The Two Crabs are avid campers. Over the years we've camped across the USA (Shenandoah National Park, the Grand Canyon, Canyon de Chely, Ceder Point, Lake Erie, etc) and in just about every country in Western Europe, from Amsterdam to Zermatt. (We single-handedly keep REI in business!) The more we travel, the more we have learned that the definition of "camping" is subjective.
Here's a photo of what most Americans think of when they hear the word camping. This is our new REI Quarter Dome tent, which recently replaced our trusty 8-year-old REI Half Dome tent. This photo was taken from my A-100 camping trip to Shenandoah National Park last May:
Here's what camping is to the average Dutchman (The Dutch are by far the most avid campers in Europe):
Bahrain takes camping to a whole new level.
Every winter from November to March, Bahrainis pack their tents and head to the desert, setting up tents in clustered groups of tent cities. There are no formal campgrounds in Bahrain, so folks set up tents anywhere they are legally permitted, usually directly next to an oil well or oil pipeline. It may sound draconian, but a "tent" in Bahrain is not what most Westerners would call a tent. In Bahrain, a tent is basically an outdoor house with electricity, real flushing toilets, satellite TV, and in the case of the tent we visited, a fish tank and computer!
During the camping season, Bahrainis will live in the desert, returning to their Bedouin roots. During the week, Bahrainis will still go to work or school in the cities and go home at night. But on weekends, the desert comes alive into a surreal scene straight out of Mad Max: young guys on all-terrain vehicles, dune buggies and motorcycles speed through the desert and circling the Tree of Life, popping wheelies and showing off to friends and family. Women chat by the campfire and prepare meals and tea for the hungry masses.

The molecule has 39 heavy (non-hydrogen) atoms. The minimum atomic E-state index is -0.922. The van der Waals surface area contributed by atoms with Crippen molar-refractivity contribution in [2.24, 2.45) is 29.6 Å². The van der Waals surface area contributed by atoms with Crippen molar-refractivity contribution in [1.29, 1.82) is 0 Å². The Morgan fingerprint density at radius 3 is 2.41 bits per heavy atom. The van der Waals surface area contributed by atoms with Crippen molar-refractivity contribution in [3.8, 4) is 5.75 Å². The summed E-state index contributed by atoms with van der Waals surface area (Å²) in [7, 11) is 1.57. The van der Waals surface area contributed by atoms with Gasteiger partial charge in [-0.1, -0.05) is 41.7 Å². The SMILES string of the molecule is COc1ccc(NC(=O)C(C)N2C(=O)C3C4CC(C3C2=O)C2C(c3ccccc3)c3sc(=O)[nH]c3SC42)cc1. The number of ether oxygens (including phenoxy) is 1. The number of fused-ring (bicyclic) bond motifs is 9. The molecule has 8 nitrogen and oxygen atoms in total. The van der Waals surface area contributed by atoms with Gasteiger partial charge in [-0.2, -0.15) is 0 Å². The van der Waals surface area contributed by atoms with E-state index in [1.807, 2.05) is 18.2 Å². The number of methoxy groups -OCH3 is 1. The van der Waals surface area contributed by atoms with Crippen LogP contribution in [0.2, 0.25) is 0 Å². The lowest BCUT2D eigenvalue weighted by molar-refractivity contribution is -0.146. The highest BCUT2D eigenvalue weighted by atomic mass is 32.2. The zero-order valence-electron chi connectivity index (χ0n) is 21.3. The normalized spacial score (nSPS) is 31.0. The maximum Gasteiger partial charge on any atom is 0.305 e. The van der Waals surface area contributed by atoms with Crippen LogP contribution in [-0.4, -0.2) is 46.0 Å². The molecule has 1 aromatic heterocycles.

On a recent outing to the desert with a visiting friend from New York, we drove around the desert, people-watching and marveling at the various campsites. On the road to the Tree of Life, we came across one tent with a hand-written sign scrawled on a bedsheed: "Star Coffee." Why not? We popped in to the campsite, where a Shi'ite fisherman named Raed was manning a portable coffe stand and campground. He sold us small cups of instant Nescafe (the most popular brand of coffee in these parts) for about 50 cents a cup, and invited us into his tent to show off his winter home. Out back, he rented empty tents for $160 a night (!!), or we could pop up our own tent for free. It was an interesting experience, but not exactly what we'd consider "roughing it!"
Some more photos of Camping in Bahrain: